Ann Cliff was born in Yorkshire and brought up in a farming family. Despite living in Australia, she writes frequently about nineteenth century Yorkshire and her previous novels include Summer by the Sea, Poacher’s Moon and Shadows on the Moor, also published by Robert Hale.
Here, Ann talks about the research behind her new novel, Raven’s Gold, and relocating from Yorkshire to Australia.
I’ve always been fascinated by tales of Australia in the nineteenth century, a time of great contrast between the civilized life in prosperous cities and the rough conditions that miners and settlers endured.
Beneath the tranquil waters of the Blue Rock Lake, a reservoir in Victoria, lies a little gold mining town and all its turbulent history. Shady characters as well as honest miners were attracted to Tangil by the prospect of riches, but it was never to become a major goldfield. Some of them went on to clear areas of forest and settle there.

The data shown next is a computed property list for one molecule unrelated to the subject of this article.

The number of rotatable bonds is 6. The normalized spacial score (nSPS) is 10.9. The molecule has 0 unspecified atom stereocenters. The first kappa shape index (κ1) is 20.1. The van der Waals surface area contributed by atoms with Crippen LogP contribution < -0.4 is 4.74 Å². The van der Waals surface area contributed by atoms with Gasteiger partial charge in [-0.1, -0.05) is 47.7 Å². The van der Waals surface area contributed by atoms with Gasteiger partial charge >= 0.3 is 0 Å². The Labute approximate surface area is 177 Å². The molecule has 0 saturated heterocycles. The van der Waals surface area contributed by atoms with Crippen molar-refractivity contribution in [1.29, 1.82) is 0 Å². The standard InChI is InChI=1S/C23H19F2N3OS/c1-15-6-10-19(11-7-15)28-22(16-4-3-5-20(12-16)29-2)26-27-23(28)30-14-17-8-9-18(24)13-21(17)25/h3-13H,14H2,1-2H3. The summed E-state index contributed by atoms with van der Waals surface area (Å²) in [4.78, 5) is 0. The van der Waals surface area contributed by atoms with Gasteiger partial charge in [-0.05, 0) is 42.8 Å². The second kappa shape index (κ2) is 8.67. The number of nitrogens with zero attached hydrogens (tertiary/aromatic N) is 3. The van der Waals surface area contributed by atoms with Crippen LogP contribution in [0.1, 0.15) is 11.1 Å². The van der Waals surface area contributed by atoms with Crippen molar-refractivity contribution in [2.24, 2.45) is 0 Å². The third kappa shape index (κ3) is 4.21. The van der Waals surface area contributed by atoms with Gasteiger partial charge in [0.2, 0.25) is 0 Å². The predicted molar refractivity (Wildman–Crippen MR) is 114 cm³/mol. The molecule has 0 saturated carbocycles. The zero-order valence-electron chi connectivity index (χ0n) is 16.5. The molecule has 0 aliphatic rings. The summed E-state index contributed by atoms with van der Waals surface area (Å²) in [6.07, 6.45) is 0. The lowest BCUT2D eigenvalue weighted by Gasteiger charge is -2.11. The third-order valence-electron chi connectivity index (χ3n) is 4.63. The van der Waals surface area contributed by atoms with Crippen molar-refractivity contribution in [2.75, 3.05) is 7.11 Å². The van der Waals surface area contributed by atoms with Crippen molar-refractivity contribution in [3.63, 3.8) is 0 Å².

We now live on a farm in this area, on the edge of a forest. Local tales of the gold mining days led me to research the background for my story, Raven’s Gold. This is fiction based on a dramatic time in history, with challenges for both men and women as they came to terms with a harsh environment.
In the story, the Ashby family come to the goldfield in the valley of the Tangil river to repair their lost fortunes. Snakes, spiders, bush fires and wild dogs are hazards of the forest. Even worse are the bushrangers, the highwaymen of the time like Malcolm Raven, who will stop at nothing to get their hands on the gold that others have won from the earth. Jane Ashby is a young woman of independent mind and she has been warned never to marry a settler because the life is too hard. Her first experience of Tangil makes her want to go straight back to the city, but this is not to be.
My experience of coming to this area was at the end of the twentieth century, but at times we’ve had to face bush fires, snakes and wild dogs, so I was well able to imagine the struggles of the early settlers. Life is far easier for us. The contrast with city life is still apparent, but in goods seasons we live among green and pleasant hills – and with the benefit of refrigeration.
– Ann Cliff